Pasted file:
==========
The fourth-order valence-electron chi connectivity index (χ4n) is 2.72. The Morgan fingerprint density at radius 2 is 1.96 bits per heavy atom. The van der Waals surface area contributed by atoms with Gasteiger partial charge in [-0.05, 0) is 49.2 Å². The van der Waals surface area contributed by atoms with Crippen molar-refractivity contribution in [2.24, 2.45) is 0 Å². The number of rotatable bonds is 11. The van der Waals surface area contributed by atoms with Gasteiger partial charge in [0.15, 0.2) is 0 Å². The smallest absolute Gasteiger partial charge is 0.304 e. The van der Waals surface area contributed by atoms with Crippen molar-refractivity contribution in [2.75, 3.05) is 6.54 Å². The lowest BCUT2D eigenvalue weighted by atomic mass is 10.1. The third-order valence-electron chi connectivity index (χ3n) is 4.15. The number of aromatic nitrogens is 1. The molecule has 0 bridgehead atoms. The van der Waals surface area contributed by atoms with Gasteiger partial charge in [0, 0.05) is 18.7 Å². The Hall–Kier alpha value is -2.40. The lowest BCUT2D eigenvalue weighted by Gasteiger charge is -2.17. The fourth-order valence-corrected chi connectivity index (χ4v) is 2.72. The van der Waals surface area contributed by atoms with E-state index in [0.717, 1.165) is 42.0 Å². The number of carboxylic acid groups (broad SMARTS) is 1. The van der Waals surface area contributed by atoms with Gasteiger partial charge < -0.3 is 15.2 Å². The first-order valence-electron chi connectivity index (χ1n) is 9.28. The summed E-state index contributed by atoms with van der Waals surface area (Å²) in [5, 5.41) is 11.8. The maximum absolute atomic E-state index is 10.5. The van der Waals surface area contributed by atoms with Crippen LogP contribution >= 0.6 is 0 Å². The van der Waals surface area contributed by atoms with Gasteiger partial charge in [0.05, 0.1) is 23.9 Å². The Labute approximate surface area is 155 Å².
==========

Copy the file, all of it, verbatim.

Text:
The fourth-order valence-electron chi connectivity index (χ4n) is 2.72. The Morgan fingerprint density at radius 2 is 1.96 bits per heavy atom. The van der Waals surface area contributed by atoms with Gasteiger partial charge in [-0.05, 0) is 49.2 Å². The van der Waals surface area contributed by atoms with Crippen molar-refractivity contribution in [2.24, 2.45) is 0 Å². The number of rotatable bonds is 11. The van der Waals surface area contributed by atoms with Gasteiger partial charge in [0.15, 0.2) is 0 Å². The smallest absolute Gasteiger partial charge is 0.304 e. The van der Waals surface area contributed by atoms with Crippen molar-refractivity contribution in [2.75, 3.05) is 6.54 Å². The lowest BCUT2D eigenvalue weighted by atomic mass is 10.1. The third-order valence-electron chi connectivity index (χ3n) is 4.15. The number of aromatic nitrogens is 1. The molecule has 0 bridgehead atoms. The van der Waals surface area contributed by atoms with Gasteiger partial charge in [0, 0.05) is 18.7 Å². The Hall–Kier alpha value is -2.40. The lowest BCUT2D eigenvalue weighted by Gasteiger charge is -2.17. The fourth-order valence-corrected chi connectivity index (χ4v) is 2.72. The van der Waals surface area contributed by atoms with E-state index in [0.717, 1.165) is 42.0 Å². The number of carboxylic acid groups (broad SMARTS) is 1. The van der Waals surface area contributed by atoms with Gasteiger partial charge < -0.3 is 15.2 Å². The first-order valence-electron chi connectivity index (χ1n) is 9.28. The summed E-state index contributed by atoms with van der Waals surface area (Å²) in [5, 5.41) is 11.8. The maximum absolute atomic E-state index is 10.5. The van der Waals surface area contributed by atoms with Crippen LogP contribution >= 0.6 is 0 Å². The van der Waals surface area contributed by atoms with Gasteiger partial charge in [0.05, 0.1) is 23.9 Å². The Labute approximate surface area is 155 Å².